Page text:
Farm Subsidies

I need help understanding this topic.

First, let me tell you what I think I know:
Farmers are paid not to grow crops. The government has chosen to support a lifestyle that is no longer viable, for cultural or social kindness reasons.

Some of my questions:
How much money are we talking about? Who gets it? Do Republicans support this? How is it different than other social programs like welfare? Why do farmers vote Republican (all those red states)? Are sure there are many questions I’m not asking, and much I do not understand. Help.

It’s to keep prices artificially high so that farmers can earn a substantial wage along with their benefits to keep the farm profitable. The only state, well Western state to wean itself off this is New Zealand, and I don’t see the state collapsing so why can’t we do it?

Thanks for raising this OP

Well, on this board you will generally find that both those on the left & right oppose the massive farm subsidies given out by most developed countries. (The EU & US are the biggest subsidisers in this area, followed by Japan.) Left-wingers on this board want to get rid of the subsidies because they harm poor third world farmers, and of course fund some large corportations. Right-wingers at the Straightdope don’t like the subsidies as they are basically a big hunk of government interferance in the economy/welfare program.

The reason that you see large farm subsidies is because there are powerful enough lobbies in developed countries, who lobby politicians of any stripe to pass them.

As to why most of the rural areas vote Republican, there are other issues beside farm subsidies of course. Gun control, for example, is an important issue with a rural/urban split. Rural areas generally have lower crime rates than urban ones, so the residents feel less of a need to control weapons. Rural residents also hunt more often, and tend to own more guns in general. That is one reason why rural people tend to vote for the more gun-friendly Republicans. There are many other issues beside, that split rural/urban, enviromental, social values, ect, which explains why rural areas tend to vote Republican.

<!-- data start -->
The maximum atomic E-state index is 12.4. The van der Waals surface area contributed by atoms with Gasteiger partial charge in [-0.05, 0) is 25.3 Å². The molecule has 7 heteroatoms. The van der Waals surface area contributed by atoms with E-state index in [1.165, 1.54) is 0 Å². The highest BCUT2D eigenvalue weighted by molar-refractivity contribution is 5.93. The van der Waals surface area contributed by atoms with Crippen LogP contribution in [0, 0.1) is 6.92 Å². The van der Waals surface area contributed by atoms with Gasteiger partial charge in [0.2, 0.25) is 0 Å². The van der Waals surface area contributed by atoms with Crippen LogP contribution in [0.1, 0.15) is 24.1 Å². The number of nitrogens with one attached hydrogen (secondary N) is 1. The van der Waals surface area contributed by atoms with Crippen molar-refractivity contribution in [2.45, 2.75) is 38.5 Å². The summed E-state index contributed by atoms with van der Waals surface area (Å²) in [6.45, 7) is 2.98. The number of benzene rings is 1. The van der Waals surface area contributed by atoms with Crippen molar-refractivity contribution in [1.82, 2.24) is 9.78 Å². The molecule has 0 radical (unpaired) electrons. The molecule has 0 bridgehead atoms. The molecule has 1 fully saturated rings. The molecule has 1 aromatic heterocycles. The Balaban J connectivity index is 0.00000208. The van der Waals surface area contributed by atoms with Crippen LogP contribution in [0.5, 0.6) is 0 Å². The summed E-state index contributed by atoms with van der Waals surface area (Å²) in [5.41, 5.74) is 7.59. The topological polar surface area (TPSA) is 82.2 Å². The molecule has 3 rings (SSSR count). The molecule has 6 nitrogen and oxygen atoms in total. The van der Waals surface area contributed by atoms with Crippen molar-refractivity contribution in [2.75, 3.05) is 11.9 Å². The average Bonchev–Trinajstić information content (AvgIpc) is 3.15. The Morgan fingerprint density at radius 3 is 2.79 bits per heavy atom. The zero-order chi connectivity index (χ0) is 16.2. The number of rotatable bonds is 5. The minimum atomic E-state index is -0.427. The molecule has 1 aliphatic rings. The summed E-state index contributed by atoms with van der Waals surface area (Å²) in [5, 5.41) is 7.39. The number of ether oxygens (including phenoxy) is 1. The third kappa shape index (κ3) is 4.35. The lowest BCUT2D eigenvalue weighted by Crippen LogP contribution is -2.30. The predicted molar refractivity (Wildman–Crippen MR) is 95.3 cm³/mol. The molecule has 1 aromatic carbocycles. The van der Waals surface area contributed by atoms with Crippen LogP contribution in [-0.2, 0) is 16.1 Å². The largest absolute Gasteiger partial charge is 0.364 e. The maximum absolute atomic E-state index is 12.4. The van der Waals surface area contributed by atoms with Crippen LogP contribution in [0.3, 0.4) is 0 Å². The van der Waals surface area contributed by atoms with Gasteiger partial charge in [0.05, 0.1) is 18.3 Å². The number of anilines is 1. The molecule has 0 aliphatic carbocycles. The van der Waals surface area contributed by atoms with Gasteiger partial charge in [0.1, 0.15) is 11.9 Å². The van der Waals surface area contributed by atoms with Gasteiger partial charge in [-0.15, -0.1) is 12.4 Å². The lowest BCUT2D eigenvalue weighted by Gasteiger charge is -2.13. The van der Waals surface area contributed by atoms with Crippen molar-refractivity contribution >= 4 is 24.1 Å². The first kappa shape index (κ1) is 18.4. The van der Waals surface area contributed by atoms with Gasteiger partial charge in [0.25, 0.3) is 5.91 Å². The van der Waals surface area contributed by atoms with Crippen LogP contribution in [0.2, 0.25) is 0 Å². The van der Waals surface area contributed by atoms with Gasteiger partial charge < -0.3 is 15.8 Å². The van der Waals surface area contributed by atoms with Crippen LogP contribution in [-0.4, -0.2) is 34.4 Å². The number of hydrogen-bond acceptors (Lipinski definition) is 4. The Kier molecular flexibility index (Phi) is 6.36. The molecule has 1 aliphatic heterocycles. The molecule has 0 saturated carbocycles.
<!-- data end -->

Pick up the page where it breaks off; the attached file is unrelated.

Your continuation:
Not exactly, Argentina doesn’t have subsidies in fact it has the contrary “retention of exportation”. Farmers are doing so well out of the debacle that they are being overtaxed.

The problem with subsidies is that it screws the poorer of the poor: the third world farmers. I don’t have numbers but much of the misery in the many countries would be limited if farm subsidies were abolished.
Another consequence is that the unfair competition prevents the poor nation to earn much needed hard cash. The consequence is less investment in hospitals, roads, etc.

Argentina isn’t a Western state…yet.

Another (one of many) problems with farm subsidies is that , if you look at who actually benefits from them, it is huge corporations. I think everybody imagines that most of the people who get subsidies are small farmers: this guy who’s great grandfather came from Ireland and started the farm and who want’s his sons to take over the farm someday. I still wouldn’t be crazy about farm subsidies even if this were the case: the guy whose great grandfather started a shoe store can’t ask for the same subsidy. BUT, even still, to me the WORST part of the whole boondoggle is that most of the money goes to huge corporations, the big agribusinesses that grow much of the food in this country.